Can You Sell Like a Wolf on Wall Street?
On my Whatever It Takes TV show, I interviewed people to determine how good they might be as potential salespeople for me. I would give a glass of water and tell the person to either sell the water or sell themselves. Sometimes I’d tell them to sell whatever option they didn’t choose. For example, the candidate would say, “I’ll sell myself” and I’d respond, “Sell me the water.” What follows is the problem most people had during the show, and the problem almost all salespeople have to this day.
Most of the candidates in my reality show focused on the water’s features or benefits, saying stuff like, this isn’t no ordinary glass of water, it’s glacier water, or, this water will quench your thirst!
Sometimes it got ugly:
It’s easy to separate amateur salespeople from professional ones when you ask them to sell something. Amateurs start immediately focusing on features and sometimes the benefits. The pros know that the sales process includes something called qualifying.
What’s harder than selling a glass of water? Selling a pen. Jordan Belfort, the real Wolf of Wall Street, did an interview with Piers Morgan and was put on the spot—Piers wanted him to sell him his pen. Here’s what happened:
You also should be qualifying people before presenting, proposing, and closing. Qualifying always includes asking good questions.
Here are some BAD qualifying questions:
1. “Can I help you?” The answer to this question is typically “No” Which means you’ve lost all chance to interact with your prospect.
2. “What is your budget?” First off, most people have no clue and secondly, when they give you an answer it will always start your discovery process with you chasing a number that is unachievable. As a buyer, my budget is determined once my problem is solved. More often than not, I exceed my desired budget range by many times. A better way to ask this question is to find out what they paid for a similar product in the past. “The last time you rented an apartment what did you pay?” Past experiences are a good barometer for a customer’s future actions.
3. “Are you the final decision-maker?” This causes people to think that if they are not then you are not interested in them and many will answer this question “yes,” even when it’s not the case. That’s because the question challenges the person’s ego. A better way to ask is “Other than yourself, who else might influence the decision?”
4. “When are you thinking of buying?” The customer translates this to mean that you are only concerned with yourself and your commission. This makes you sound self-serving and sleazy.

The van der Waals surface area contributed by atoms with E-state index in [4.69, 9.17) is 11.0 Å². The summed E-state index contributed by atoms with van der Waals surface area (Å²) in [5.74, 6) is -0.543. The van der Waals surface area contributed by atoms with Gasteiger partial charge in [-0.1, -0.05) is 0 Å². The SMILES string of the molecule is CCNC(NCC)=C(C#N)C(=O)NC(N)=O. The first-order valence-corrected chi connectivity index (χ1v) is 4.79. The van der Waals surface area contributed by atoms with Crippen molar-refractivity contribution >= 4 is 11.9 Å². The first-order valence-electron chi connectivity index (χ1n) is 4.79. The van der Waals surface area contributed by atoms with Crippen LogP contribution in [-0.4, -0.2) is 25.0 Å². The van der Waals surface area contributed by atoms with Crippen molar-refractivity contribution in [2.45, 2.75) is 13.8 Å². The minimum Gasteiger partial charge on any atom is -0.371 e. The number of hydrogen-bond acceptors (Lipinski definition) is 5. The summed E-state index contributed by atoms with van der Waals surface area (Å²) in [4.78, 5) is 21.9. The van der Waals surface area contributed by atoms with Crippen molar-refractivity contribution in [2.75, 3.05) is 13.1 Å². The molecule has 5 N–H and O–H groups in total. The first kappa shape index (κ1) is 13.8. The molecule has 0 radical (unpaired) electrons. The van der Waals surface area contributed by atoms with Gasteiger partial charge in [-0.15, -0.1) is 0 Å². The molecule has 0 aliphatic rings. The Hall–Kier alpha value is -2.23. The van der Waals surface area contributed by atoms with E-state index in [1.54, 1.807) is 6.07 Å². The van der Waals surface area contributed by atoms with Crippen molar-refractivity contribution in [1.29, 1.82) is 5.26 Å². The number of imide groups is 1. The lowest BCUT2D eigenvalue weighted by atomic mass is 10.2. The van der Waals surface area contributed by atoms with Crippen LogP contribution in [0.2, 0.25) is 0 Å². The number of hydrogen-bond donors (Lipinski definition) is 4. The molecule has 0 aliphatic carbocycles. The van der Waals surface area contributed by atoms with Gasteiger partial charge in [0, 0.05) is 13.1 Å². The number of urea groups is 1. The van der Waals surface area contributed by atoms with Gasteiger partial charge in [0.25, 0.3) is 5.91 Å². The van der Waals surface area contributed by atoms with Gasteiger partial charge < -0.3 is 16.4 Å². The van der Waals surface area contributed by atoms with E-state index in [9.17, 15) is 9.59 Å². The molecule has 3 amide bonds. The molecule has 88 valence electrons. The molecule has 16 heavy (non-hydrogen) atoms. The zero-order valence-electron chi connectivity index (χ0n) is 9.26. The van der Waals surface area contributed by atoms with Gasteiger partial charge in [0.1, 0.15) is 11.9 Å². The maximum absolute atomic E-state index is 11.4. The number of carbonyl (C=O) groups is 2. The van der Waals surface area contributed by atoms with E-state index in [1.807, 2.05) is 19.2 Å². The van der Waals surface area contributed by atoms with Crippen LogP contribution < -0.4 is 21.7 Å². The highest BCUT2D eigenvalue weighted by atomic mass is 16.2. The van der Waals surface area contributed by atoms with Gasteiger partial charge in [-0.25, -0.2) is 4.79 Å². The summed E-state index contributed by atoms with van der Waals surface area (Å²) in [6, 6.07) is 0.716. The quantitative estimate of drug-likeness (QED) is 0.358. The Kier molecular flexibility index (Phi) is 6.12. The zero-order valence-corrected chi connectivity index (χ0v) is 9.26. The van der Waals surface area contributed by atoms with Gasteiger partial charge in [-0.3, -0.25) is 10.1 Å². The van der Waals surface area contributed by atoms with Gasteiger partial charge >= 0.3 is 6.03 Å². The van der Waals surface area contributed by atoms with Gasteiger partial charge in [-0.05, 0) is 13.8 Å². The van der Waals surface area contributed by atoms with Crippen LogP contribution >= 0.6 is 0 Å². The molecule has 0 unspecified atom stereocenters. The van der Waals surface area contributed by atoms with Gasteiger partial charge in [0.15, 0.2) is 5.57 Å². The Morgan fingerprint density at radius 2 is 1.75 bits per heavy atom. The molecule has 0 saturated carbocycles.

5. “What would it take for you to do business with me today?” The ultimate stereotypical salesman question that even the salesperson hates to ask. Typically management pushes for this “commitment” question in order to create urgency to purchase. I have been in front of thousands of salespeople and can tell you most will not ask this question due to poor results and discomfort. To get a sense of where you’re at in the sales process, try this instead, “On a scale from 1-10 how comfortable are you with this product for solving your problem?” or better than that, don’t ask and assume it is the right time by saying, “Follow me and allow me to show you how easy it is to get started.”
If you don’t qualify your buyer, you’re not selling them.
If you want to be more effective and increase your closing ratio you have to ask great, professional questions that demonstrate that you care and get the answers to those questions.
If you’re ready to take your sales to the next level, don’t miss our Billion Dollar Sales Summit at 10XGrowthCon 2018 next month. You don’t need to sell a glass of water or a pen—but you do need to sell yourself along with your product or service.
Grant Cardone is a New York Times bestselling author, the #1 sales trainer in the world, and an internationally renowned speaker on leadership, real estate investing, entrepreneurship, social media, and finance. His 5 privately held companies have annual revenues exceeding $100 million. Forbes named Mr. Cardone #1 of the “25 Marketing Influencers to Watch in 2017”. Grant’s straight-shooting viewpoints on the economy, the middle class, and business have made him a valuable resource for media seeking commentary and insights on real topics that matter. He regularly appears on Fox News, Fox Business, CNBC, and MSNBC, and writes for Forbes, Success Magazine, Business Insider, Entrepreneur.com, and the Huffington Post. He urges his followers and clients to make success their duty, responsibility, and obligation. He currently resides in South Florida with his wife and two daughters.